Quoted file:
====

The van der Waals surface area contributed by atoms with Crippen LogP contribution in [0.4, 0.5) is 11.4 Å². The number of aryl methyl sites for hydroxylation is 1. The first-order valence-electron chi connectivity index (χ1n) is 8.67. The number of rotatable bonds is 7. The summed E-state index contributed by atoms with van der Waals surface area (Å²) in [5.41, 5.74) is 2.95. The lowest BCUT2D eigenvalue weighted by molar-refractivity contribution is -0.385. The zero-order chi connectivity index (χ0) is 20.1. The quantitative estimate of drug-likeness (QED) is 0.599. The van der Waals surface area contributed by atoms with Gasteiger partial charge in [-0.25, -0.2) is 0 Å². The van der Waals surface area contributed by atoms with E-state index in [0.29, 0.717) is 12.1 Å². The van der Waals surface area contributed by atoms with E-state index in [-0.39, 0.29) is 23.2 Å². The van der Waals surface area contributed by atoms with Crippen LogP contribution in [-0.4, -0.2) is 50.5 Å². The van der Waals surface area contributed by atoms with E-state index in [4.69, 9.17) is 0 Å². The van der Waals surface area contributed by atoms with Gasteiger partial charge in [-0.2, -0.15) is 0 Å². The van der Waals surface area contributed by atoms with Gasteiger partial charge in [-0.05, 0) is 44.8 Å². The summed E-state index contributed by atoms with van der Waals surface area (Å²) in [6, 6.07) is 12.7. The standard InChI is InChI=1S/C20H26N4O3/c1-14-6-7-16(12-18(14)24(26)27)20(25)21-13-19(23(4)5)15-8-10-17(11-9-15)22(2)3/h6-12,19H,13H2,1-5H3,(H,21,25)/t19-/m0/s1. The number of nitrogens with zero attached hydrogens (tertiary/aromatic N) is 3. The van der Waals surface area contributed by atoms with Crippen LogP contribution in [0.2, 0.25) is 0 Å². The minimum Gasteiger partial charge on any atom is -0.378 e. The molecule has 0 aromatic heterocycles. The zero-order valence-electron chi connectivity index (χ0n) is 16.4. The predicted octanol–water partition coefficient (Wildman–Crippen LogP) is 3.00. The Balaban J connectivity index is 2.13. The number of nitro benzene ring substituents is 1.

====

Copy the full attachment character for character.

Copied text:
The van der Waals surface area contributed by atoms with Crippen LogP contribution in [0.4, 0.5) is 11.4 Å². The number of aryl methyl sites for hydroxylation is 1. The first-order valence-electron chi connectivity index (χ1n) is 8.67. The number of rotatable bonds is 7. The summed E-state index contributed by atoms with van der Waals surface area (Å²) in [5.41, 5.74) is 2.95. The lowest BCUT2D eigenvalue weighted by molar-refractivity contribution is -0.385. The zero-order chi connectivity index (χ0) is 20.1. The quantitative estimate of drug-likeness (QED) is 0.599. The van der Waals surface area contributed by atoms with Gasteiger partial charge in [-0.25, -0.2) is 0 Å². The van der Waals surface area contributed by atoms with E-state index in [0.29, 0.717) is 12.1 Å². The van der Waals surface area contributed by atoms with E-state index in [-0.39, 0.29) is 23.2 Å². The van der Waals surface area contributed by atoms with Crippen LogP contribution in [-0.4, -0.2) is 50.5 Å². The van der Waals surface area contributed by atoms with E-state index in [4.69, 9.17) is 0 Å². The van der Waals surface area contributed by atoms with Gasteiger partial charge in [-0.2, -0.15) is 0 Å². The van der Waals surface area contributed by atoms with Gasteiger partial charge in [-0.05, 0) is 44.8 Å². The summed E-state index contributed by atoms with van der Waals surface area (Å²) in [6, 6.07) is 12.7. The standard InChI is InChI=1S/C20H26N4O3/c1-14-6-7-16(12-18(14)24(26)27)20(25)21-13-19(23(4)5)15-8-10-17(11-9-15)22(2)3/h6-12,19H,13H2,1-5H3,(H,21,25)/t19-/m0/s1. The number of nitrogens with zero attached hydrogens (tertiary/aromatic N) is 3. The van der Waals surface area contributed by atoms with Crippen LogP contribution in [0.2, 0.25) is 0 Å². The minimum Gasteiger partial charge on any atom is -0.378 e. The molecule has 0 aromatic heterocycles. The zero-order valence-electron chi connectivity index (χ0n) is 16.4. The predicted octanol–water partition coefficient (Wildman–Crippen LogP) is 3.00. The Balaban J connectivity index is 2.13. The number of nitro benzene ring substituents is 1.